‘The Doctor’ and teammate Viñales reflect on the Jerez Test – with the YZR-M1 engine a major talking point
For Yamaha Factory Racing, the 2019 preseason has been about one thing so far; the YZR-M1 engine. Both Valentino Rossi and teammate Maverick Viñales have been vigorously testing two 2019 spec machines, but it seems there’s plenty of work to do before the season opener in Qatar.
For the nine-time World Champion, the choice of which engine to go forward with is an easy decision – but Yamaha need to find something extra if they are to challenge Honda, Ducati and Suzuki in 2019:
“Yeah I think from the engines that we tried in these days, it’s quite easy to make a decision,” began Rossi.
Today we worked and it was a little bit better, we improved the pace especially. For me, we have a lot of work to do, especially if we want to try and be competitive with Honda and Ducati, but also with Suzuki. So, I hope Yamaha continue to work and push to have something better in February.”
And what are the Italian’s thoughts on the engine? “Yeah, it’s ok. Maverick was good in the test, he had good pace so he worked well, so it’s not so bad.” ‘The Doctor’ continues: “We have to work in all the areas. We still suffer for me. These two tests are not so bad, especially this one, but we need to continue to work.”
Not an overly promising reflection then from Rossi, who ended the Jerez Test in P11 on the combined times – 0.651 off surprise pacesetter Takaaki Nakagami (LCR Honda Idemitsu). For Viñales, it was a better test if you look at the timesheets – P4 overall and just 0.121 from top spot. And the Spaniard was in good spirits when he spoke after Day 2 in Jerez.
Well so far we’ve kept a really good rhythm. We’ve done a lot of work on used tyres and I’m actually really happy because when I tried to push for one lap, the bikes responded quite well,” commented the new number 12 rider. He continues: “I know we can improve the chassis quite a lot, but right now we are focusing a lot on the engine. For me it’s quite clear, let’s see now what we discuss, after the meeting we’ll decide what we’re going to do.”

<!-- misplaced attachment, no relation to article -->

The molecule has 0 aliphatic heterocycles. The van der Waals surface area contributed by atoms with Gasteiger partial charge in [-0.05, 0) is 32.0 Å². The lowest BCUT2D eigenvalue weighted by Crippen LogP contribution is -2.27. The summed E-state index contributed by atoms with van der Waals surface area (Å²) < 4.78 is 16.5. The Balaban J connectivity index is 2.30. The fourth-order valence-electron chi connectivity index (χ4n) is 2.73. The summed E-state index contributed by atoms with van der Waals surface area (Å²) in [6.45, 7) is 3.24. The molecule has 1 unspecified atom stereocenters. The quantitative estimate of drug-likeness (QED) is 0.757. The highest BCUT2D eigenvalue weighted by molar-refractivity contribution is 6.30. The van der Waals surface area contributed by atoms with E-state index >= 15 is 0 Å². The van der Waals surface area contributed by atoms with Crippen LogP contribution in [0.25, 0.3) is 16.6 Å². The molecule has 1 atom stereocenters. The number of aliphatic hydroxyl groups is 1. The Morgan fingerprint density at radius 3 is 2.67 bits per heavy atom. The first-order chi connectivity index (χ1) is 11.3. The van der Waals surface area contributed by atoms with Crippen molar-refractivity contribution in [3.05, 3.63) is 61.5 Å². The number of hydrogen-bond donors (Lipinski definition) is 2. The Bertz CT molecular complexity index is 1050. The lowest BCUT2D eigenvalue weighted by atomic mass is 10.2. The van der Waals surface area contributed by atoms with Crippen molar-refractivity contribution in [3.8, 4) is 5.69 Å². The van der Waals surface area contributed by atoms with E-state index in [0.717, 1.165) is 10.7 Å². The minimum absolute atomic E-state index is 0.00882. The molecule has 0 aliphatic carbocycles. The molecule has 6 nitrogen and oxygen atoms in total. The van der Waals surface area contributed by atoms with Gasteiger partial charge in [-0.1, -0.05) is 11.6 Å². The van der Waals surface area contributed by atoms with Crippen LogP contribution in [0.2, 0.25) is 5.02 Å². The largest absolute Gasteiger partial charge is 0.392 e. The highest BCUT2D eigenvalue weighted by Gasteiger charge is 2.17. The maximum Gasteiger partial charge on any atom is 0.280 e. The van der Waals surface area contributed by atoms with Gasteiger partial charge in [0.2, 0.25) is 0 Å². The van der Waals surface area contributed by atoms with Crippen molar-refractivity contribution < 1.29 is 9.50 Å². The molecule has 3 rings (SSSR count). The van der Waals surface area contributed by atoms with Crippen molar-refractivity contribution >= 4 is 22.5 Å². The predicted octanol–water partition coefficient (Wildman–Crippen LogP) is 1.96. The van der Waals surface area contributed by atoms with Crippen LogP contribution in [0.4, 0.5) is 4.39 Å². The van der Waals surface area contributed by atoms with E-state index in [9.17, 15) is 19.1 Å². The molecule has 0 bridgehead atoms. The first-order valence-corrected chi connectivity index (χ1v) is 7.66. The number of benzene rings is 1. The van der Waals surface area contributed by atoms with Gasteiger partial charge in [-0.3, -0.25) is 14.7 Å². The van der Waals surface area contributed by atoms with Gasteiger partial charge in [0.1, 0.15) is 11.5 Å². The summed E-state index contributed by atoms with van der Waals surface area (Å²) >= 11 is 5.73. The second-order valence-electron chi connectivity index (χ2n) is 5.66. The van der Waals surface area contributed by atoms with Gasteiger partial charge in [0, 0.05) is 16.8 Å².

“The important thing was to find the base and now for Malaysia, we have to improve the top speed a little bit, that will be very important for long tracks. We need more traction, this is still our weak point. But overall I think we have a really competitive bike. As I said we didn’t play with the chassis, we just wanted to try the engines, the lap time was there, very consistent. I was able to keep high 38s and low 39s on the pace, so this is really good I think. So let’s see, I was riding when the track conditions were worse to try to improve myself and I’m actually really happy.”
Both riders look to be agreeing on what engine to go with and while Rossi wasn’t so upbeat about the bike in general, Viñales seemed to be pleased with how his Yamaha is performing. But despite the good pace, is it enough? The 23-year-old continued to debrief the Jerez Test.
A winter of hard work seems to be on the cards for the Iwata factory and on Rossi’s side of the garage, there’s more change. Luca Cadalora has been Rossi’s rider coach since the start of the 2016 campaign, but due to personal reasons, Cadalora has decided to step away from his role. The 39-year-old is yet to make a decision on who will fill the void, with a likely option being Idalio Gavira, who currently serves as a rider coach to the SKY Racing Team VR46 project.